The Jerome model provided an updated forecast of the election outcome. It currently predicts a two-party vote share of 53.7% for Clinton and 46.3% for Trump in Colorado. In comparison, on August 7, Clinton was predicted to end up with only 46.3% of the vote.
Historically, Colorado has been a purple state, in which no single party has had overwhelming support to secure its electoral college votes. This is the reason why forecasts here are of particular importance.
Putting the results in context
In general, however, one should not have too much faith in the results of single econometric models, because they may contain large errors. Rather, one should examine how a econometric model's results compare to benchmark forecasts.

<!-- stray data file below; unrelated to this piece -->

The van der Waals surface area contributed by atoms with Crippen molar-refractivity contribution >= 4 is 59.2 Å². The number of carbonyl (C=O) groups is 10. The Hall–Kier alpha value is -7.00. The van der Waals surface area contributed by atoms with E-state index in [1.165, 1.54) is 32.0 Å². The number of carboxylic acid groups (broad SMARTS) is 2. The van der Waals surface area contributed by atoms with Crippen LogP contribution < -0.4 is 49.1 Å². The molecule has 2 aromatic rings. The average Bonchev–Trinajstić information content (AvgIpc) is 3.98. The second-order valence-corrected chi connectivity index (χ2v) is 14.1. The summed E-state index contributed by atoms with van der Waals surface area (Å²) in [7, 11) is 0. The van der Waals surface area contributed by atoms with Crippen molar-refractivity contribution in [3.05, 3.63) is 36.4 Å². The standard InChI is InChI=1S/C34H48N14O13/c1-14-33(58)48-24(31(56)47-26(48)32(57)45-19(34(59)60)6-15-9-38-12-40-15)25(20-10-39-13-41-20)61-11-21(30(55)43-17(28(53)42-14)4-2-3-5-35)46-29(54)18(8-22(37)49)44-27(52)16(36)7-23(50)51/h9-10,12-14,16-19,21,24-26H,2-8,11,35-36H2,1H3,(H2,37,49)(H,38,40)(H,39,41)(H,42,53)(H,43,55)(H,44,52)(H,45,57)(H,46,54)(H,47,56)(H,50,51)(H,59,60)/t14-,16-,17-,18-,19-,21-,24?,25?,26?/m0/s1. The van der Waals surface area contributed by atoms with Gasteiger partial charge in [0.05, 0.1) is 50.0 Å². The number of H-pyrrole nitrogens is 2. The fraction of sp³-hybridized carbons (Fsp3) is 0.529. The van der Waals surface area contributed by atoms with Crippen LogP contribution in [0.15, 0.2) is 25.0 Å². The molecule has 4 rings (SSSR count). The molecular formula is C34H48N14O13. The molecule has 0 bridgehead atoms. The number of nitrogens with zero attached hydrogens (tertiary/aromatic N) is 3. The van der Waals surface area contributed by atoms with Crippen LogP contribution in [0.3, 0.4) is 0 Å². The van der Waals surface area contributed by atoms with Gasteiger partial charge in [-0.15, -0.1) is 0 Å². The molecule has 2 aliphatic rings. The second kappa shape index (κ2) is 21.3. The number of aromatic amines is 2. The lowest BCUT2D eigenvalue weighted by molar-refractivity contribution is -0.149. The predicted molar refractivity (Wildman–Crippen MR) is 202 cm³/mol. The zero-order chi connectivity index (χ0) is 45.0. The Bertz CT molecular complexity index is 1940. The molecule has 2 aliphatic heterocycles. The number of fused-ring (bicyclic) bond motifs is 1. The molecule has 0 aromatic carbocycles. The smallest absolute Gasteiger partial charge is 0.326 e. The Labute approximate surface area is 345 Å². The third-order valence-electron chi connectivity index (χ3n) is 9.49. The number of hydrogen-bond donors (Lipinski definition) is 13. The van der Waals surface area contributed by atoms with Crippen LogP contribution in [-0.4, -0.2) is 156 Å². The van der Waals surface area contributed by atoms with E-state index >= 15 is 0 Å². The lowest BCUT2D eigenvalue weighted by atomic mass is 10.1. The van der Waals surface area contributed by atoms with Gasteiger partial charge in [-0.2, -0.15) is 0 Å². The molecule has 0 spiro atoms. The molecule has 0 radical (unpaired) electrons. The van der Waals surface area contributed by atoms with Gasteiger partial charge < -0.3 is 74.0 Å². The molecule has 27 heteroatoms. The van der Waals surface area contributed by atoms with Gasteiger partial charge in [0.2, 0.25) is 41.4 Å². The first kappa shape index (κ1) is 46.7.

Comparison to other econometric models
An average of recent econometric models in Colorado sees Clinton at 52.0% of the two-party vote. Compared to her numbers in the Jerome model Clinton's econometric model average is 1.7 percentage points worse.
Comparison to the combined PollyVote
The results of the Jerome model for Clinton are thus 0.3 percentage points above the combined PollyVote, which at the moment predicts a value of 53.4% in Colorado. In comparison, a look at the PollyVote national prediction for Clinton shows that the actual results are 1.0 percentage point higher.